SWINDON CAMERA SHOP : SWINDON CAMERA
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Swindon Camera Shop
- The Borough of Swindon is a local government authority in South West England. It is centred on the town of Swindon and forms part of the ceremonial county of Wiltshire.
- A town in central England; pop. 100,000
- Swindon was a parliamentary constituency in the town of Swindon in Wiltshire, England.
- Race Equality Council
- A chamber or round building
- A camera is a device that records/stores images. These images may be still photographs or moving images such as videos or movies. The term camera comes from the camera obscura (Latin for "dark chamber"), an early mechanism for projecting images. The modern camera evolved from the camera obscura.
- equipment for taking photographs (usually consisting of a lightproof box with a lens at one end and light-sensitive film at the other)
- television camera: television equipment consisting of a lens system that focuses an image on a photosensitive mosaic that is scanned by an electron beam
- a mercantile establishment for the retail sale of goods or services; "he bought it at a shop on Cape Cod"
- A place where things are manufactured or repaired; a workshop
- patronize: do one's shopping at; do business with; be a customer or client of
- A building or part of a building where goods or services are sold; a store
- An act of going shopping
- do one's shopping; "She goes shopping every Friday"
Swindon: The Legacy of a Railway Town Swindon: The Legacy of a Railway Town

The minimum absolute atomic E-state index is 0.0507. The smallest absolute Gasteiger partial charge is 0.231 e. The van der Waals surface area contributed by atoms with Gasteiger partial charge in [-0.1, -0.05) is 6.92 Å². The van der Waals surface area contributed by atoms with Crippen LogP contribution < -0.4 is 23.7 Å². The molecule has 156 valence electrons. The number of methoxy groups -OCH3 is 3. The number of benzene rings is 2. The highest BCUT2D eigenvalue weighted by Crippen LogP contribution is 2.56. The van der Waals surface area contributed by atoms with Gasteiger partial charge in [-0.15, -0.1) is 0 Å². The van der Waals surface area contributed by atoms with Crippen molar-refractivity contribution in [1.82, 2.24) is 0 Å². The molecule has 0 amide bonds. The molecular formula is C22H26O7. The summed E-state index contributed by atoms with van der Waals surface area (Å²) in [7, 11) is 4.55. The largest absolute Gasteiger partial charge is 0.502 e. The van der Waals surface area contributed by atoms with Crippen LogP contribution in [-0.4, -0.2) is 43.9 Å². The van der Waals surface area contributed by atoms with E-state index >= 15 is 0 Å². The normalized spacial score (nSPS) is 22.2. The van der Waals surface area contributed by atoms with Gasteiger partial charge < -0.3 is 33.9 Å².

In the pioneering days of early Victorian railway engineering the decision of Gooch and Brunel to locate an engine house and works just to the north of Swindon led to the creation of a sizeable engineering enterprise and a new settlement. The Great Western Railway became by far the largest employer in the region and for more than a century the fortunes of the town were inseparably linked with the development of the railway. In 1984, however, many of the works buildings were under threat due to rationalisation within British Rail Engineering Ltd. Consequently, many of the buildings were listed and a photographic record was begun. The quality of the buildings and their significance for railway history were such that a more detailed study was justified. The recording exercise was therefore expanded, and this remarkable book is the result of that project. By looking at the buildings themselves it traces the architectural history of the railway engineering works and of the associated railway village. The former general offices house the National Monuments Record, the public archive of English Heritage and a primary source of information on the architectural and archaeological heritage. This fascinating guide visits one of Britain's finest monuments to the early days of the railway age.
A typical weekday scene at the Foxfield Light Railway's Blythe Bridge Station. Foxfield is noted for its industrial locos, two of which can be seen in the distance. It also has a few ex-main line carriages which give visitors a ride along this short ex-mining railway.
On the right is BR Mark 2, bogie brake second class gangwayed (BSO) carriage, number 9410.
The British Railways mark 2 carriage was a lighter vehicle than the mark 1, with monocoque body and no frame. After a prototype was built at Swindon in 1958, al the subsequent carriages were built at Derby. The first seventy carriages built in 1964 featured no brake designs and only a few obvious innovations for the passenger. The bogie adopted was the new B4 (also used later on some Mark 1 carriages such as M25607). Brake vehicles, first and second class, appeared in the batches ordered in 1965 to supply new electrified services between London Euston, Manchester and Liverpool on the West Coast Main Line. They carried the blue and grey BR "corporate image" livery from new. Vacuum braking was retained, and it was only with subsequent variations 2A and upwards that airbraking was fully adopted. These early Mark 2 carriages are fully compatible with the Mark 1 and pre-nationalisation designs, and were used up to the end of vacuum-braked service trains. Some were converted to air-braking, and some of the second class brakes to catering vehicles, with a buffet counter and store replacing one seating bay.